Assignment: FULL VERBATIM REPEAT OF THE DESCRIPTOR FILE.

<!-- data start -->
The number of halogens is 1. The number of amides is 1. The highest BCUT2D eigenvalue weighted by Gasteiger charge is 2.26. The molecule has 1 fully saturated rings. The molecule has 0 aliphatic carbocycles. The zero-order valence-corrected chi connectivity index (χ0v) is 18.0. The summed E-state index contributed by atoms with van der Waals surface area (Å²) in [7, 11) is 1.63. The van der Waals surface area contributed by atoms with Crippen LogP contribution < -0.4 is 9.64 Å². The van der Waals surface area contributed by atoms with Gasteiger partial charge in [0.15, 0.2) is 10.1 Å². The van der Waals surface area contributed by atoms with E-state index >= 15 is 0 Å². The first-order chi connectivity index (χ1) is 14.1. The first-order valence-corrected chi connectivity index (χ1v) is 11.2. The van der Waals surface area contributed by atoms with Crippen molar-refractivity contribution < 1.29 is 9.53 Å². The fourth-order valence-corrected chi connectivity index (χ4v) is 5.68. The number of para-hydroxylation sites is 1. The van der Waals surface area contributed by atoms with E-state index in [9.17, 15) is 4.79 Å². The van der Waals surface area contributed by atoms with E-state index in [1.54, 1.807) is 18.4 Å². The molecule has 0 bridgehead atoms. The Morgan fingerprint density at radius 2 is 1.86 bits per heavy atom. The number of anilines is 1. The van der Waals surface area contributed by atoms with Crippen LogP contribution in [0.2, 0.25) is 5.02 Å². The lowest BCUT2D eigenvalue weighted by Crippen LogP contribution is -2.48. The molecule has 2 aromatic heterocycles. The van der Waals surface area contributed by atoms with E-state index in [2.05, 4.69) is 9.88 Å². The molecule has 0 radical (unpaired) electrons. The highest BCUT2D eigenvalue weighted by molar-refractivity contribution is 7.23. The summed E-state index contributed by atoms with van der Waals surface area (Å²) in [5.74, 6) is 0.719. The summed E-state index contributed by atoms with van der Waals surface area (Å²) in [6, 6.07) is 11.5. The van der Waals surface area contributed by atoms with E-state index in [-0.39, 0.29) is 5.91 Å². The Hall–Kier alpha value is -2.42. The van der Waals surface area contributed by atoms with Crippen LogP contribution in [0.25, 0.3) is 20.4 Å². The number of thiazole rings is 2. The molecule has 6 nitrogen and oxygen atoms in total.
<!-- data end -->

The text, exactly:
The number of halogens is 1. The number of amides is 1. The highest BCUT2D eigenvalue weighted by Gasteiger charge is 2.26. The molecule has 1 fully saturated rings. The molecule has 0 aliphatic carbocycles. The zero-order valence-corrected chi connectivity index (χ0v) is 18.0. The summed E-state index contributed by atoms with van der Waals surface area (Å²) in [7, 11) is 1.63. The van der Waals surface area contributed by atoms with Crippen LogP contribution < -0.4 is 9.64 Å². The van der Waals surface area contributed by atoms with Gasteiger partial charge in [0.15, 0.2) is 10.1 Å². The van der Waals surface area contributed by atoms with E-state index >= 15 is 0 Å². The first-order chi connectivity index (χ1) is 14.1. The first-order valence-corrected chi connectivity index (χ1v) is 11.2. The van der Waals surface area contributed by atoms with Crippen molar-refractivity contribution < 1.29 is 9.53 Å². The fourth-order valence-corrected chi connectivity index (χ4v) is 5.68. The number of para-hydroxylation sites is 1. The van der Waals surface area contributed by atoms with E-state index in [9.17, 15) is 4.79 Å². The van der Waals surface area contributed by atoms with E-state index in [1.54, 1.807) is 18.4 Å². The molecule has 0 bridgehead atoms. The Morgan fingerprint density at radius 2 is 1.86 bits per heavy atom. The number of anilines is 1. The van der Waals surface area contributed by atoms with Crippen LogP contribution in [0.2, 0.25) is 5.02 Å². The lowest BCUT2D eigenvalue weighted by Crippen LogP contribution is -2.48. The molecule has 2 aromatic heterocycles. The van der Waals surface area contributed by atoms with E-state index in [2.05, 4.69) is 9.88 Å². The molecule has 0 radical (unpaired) electrons. The highest BCUT2D eigenvalue weighted by molar-refractivity contribution is 7.23. The summed E-state index contributed by atoms with van der Waals surface area (Å²) in [5.74, 6) is 0.719. The summed E-state index contributed by atoms with van der Waals surface area (Å²) in [6, 6.07) is 11.5. The van der Waals surface area contributed by atoms with E-state index in [-0.39, 0.29) is 5.91 Å². The Hall–Kier alpha value is -2.42. The van der Waals surface area contributed by atoms with Crippen LogP contribution in [0.25, 0.3) is 20.4 Å². The number of thiazole rings is 2. The molecule has 6 nitrogen and oxygen atoms in total.